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Sunday, June 26, 2011

Second Annual Law and Religion Roundtable

I've just returned from Chicago, where Northwestern University Law School kindly hosted the second Annual Law and Religion Roundtable.  The co-organizers were Nelson Tebbe of Brooklyn, our own Rick Garnett, and myself, and Andy Koppelman served as Northwestern's able and generous host.  I really can't say enough about the conference.  The list was incredible, comprising many of the most prominent American law and religion scholars (Doug Laycock, Kent Greenawalt, Steve Smith, Steve Shiffrin, Marci Hamilton, Chris Eisgruber, etc., etc.), many more junior but very prominent figures in the field (Adam Samaha, Caroline Mala Corbin, Jessie Hill, Marc DeGirolami, etc., etc.), and some very prominent folks who have written less regularly about law and religion but are helping to shape current debates in the field with their own interventions (most prominently Brian Leiter of Chicago).  The format was excellent: the presenters didn't offer overlong introductions, most of the time was reserved for questioning and dialogue.  It was superb, and I'm grateful to my fellow attendees for teaching me so much.

Two observations about the conference.

 First, books seem to be the order of the day in law and religion.  (I include myself.  Have you read my groundbreaking book The Agnostic Age?  Please do!  See the Amazon link at right.)  We heard presentations of manuscripts from Leiter, DeGirolami, Koppelman, Kathleen Brady, John Inazu, Alan Brownstein, and others, and Rick Garnett is also at work on a book.  I don't know whether this signals a particular desire in the field to consolidate or advance current arguments, or a broader movement in the legal academy back toward books rather than articles, but I was delighted.  I would note that at least some of the people writing books in this area are untenured or relatively junior faculty, which goes against the usual expectation in the legal academy that if one writes a book at all, one should do so only after doing the requisite number of articles for tenure.  So much the better, as far as I'm concerned.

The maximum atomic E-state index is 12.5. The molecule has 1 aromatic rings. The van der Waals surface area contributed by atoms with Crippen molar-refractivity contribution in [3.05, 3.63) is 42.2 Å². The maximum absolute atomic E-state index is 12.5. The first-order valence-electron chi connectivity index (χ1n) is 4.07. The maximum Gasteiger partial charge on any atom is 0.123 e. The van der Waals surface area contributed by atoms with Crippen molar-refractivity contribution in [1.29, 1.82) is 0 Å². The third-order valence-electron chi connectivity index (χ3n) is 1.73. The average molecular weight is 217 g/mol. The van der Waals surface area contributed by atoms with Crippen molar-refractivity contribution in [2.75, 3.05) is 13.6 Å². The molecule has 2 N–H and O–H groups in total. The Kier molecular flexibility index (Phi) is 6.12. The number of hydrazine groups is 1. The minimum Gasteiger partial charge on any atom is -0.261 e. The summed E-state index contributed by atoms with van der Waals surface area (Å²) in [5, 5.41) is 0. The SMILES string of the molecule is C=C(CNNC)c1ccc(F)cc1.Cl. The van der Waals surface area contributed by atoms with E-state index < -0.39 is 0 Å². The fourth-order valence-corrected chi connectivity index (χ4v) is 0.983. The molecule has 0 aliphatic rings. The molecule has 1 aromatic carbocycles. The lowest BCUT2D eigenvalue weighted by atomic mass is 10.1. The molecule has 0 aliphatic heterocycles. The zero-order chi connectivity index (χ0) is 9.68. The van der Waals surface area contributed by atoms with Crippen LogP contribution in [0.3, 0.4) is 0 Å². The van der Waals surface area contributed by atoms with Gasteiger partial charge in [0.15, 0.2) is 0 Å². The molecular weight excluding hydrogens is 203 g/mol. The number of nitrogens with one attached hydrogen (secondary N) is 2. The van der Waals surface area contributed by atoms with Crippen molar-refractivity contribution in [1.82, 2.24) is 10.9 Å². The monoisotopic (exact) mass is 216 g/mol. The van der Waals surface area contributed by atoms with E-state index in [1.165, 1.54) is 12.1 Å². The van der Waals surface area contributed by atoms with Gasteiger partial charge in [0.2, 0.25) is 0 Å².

The second is to note two common themes that appeared in many of the papers.  The first was the perennial question, "Is religion special?"  I attribute this interest largely to three people: Antonin Scalia, whose Smith decision continues to prompt efforts to define religion as special to overcome or get around Smith; Chris Eisgruber and Larry Sager (for present purposes, I will treat them as one composite person with an unusually large number of hands and feet), whose  work on Equal Liberty has many of us asking whether equal liberty is all there is in law and religion; and Brian Leiter, whose recent work asking whether, at a foundational moral level, there is a basis for treating toleration of religion differently from toleration of other claims of conscience, has offered a great challenge to the field.